15 hurt as Savar RMG workers clash with cops
At least 15 people were injured as workers demonstrating for their arrears clashed with police in Savar, on the outskirts of the capital, this morning. Around 200 workers of CPM Knit Composite Limited started the demonstration outside the factory around 11:00am and tried to restore to vandalism demanding their salary for the month of January. Informed by the garment authorities, police rushed to the stop and charged batons to disperse the workers. They also fired rubber bullets when the demonstrating workers pelted brick chips on the law enforcers triggering a clash, said Mostafizur Rahman, director of Ashulia Industrial Police.
2 police officers feared killed in clash with Gombe youth
Two police officers were feared dead following a clash between them and some youth in Difa Village of Yamaltu/Deba Local Government Area of Gombe State. A reliable source in the area told the News Agency of Nigeria on Tuesday in Gombe that the incident occurred in the night of February 16. According to the source, some police officers on routine night patrol from Kwadon division arrested some youth in the village for allegedly being in possession of illegal drugs.
The source said that the arrest did not go down well with other youth whose protest led to violent clashes that resulted in the death and burning of the bodies of the two policemen. Police investigators from Gombe had reportedly been deployed to the area to investigate the incident, a development that compelled many youth and elderly men to flee the village.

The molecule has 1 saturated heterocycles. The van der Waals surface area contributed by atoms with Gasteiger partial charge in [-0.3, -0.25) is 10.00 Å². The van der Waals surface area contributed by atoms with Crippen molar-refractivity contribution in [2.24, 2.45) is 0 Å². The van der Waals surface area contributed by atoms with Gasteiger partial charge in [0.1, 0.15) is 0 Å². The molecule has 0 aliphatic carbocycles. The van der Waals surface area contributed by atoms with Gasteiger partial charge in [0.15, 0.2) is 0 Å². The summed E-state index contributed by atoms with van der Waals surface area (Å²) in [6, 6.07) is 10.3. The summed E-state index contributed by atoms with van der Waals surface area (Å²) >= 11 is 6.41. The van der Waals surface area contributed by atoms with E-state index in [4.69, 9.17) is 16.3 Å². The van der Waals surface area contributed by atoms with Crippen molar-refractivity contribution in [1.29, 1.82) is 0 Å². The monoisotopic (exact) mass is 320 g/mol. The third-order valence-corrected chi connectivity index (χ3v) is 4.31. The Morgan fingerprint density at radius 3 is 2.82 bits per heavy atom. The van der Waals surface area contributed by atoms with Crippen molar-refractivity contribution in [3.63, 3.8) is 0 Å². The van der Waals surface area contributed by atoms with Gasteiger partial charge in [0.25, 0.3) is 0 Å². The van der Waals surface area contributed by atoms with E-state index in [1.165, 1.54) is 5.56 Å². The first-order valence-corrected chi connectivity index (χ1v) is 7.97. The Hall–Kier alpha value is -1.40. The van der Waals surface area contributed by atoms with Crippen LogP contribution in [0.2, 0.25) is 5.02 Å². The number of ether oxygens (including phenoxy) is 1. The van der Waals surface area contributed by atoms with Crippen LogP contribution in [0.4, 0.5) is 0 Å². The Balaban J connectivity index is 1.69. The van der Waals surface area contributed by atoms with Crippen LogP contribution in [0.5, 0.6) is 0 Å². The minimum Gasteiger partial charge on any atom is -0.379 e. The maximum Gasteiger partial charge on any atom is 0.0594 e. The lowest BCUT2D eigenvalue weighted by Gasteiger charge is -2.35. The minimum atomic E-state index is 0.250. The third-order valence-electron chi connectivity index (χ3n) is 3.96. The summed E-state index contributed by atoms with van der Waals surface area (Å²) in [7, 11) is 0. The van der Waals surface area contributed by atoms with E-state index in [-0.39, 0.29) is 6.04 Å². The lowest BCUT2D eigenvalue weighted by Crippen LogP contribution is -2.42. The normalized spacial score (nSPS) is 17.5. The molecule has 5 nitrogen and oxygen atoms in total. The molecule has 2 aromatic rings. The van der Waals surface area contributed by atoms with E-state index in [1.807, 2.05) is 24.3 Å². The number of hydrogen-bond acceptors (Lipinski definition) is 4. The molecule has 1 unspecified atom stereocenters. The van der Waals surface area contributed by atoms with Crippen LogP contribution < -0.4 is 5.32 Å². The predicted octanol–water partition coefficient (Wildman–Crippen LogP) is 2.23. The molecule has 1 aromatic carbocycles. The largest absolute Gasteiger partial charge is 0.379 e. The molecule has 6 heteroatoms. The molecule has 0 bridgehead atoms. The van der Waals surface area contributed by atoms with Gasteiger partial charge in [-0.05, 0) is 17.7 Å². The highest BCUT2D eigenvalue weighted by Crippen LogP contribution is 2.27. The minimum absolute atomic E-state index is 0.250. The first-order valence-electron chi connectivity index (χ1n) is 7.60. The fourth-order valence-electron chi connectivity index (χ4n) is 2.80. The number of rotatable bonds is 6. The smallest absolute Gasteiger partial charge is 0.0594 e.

French ‘red caps’ clash with police in protest over eco-tax
BRECH, France, Feb. 18 (UPI) — A weekend protest by anti-tax “red caps” in France’s Brittany region turned into a riot resulting in four injuries, French media reported. Hundreds of protesters wearing the traditional red headgear symbolizing Breton resistance to the tax policies of the Socialist-led government of President Francois Hollande clashed with police in Brech, about 300 miles west of Paris, the daily Ouest-France reported. Three protesters and a French gendarme were injured and three were arrested during the confrontation amid heavy gale conditions along the RN 165 highway, which was closed by police as a preventative measure.
..During the insurgency there were at least 6,200 cases of then Maoist rebels seizing land from people they regarded as “wealthy landlords” and distributing the same to those they regarded poor. In a few instances, even the state seized land from the owners for one reason or another. In many areas, the seized properties have been returned through different mediations. But no authentic record exists so far.
At least 7,700 cases of transactions of ownership were carried out by the Maoist mechanism in five districts of mid-western region alone, which are not recognized by legal authorities. To add fire to the fuel, land records have been partially or completely destroyed in many district offices, which aggravates the question of security of tenure. While the major concern should be to address broader issues on land, post–conflict land issues also demand resolution…
ANNISU-R padlock PU’s liaison office
KATHMANDU, FEB 18 – CPN-Maoist aligned All Nepal National Independent Students Union- Revolutionary ( ANNISU-R ) has padlock ed Sinamangal-based liaison office of the Purbanchal University (PU) for an indefinite period from Tuesday. ANNISU-R Secretary Khageshwor KC said that they locked the office from Tuesday for an indefinite period. The student organisation padlock ed the office alleging that examination results have not been published since 18 months, dispute between the vice-chancellor and registrar has not been resolved and that the question papers were leaked. KC said that they were compelled to lock the office as central member of the organisation, Narendra BK, has not been released yet. BK was arrested two weeks ago when ANNISU-R cadres vandalised vice-chancellor Maheshwor Man Shrestha’s vehicle when he was on board.
Strike and protest action in South Africa is becoming increasingly violent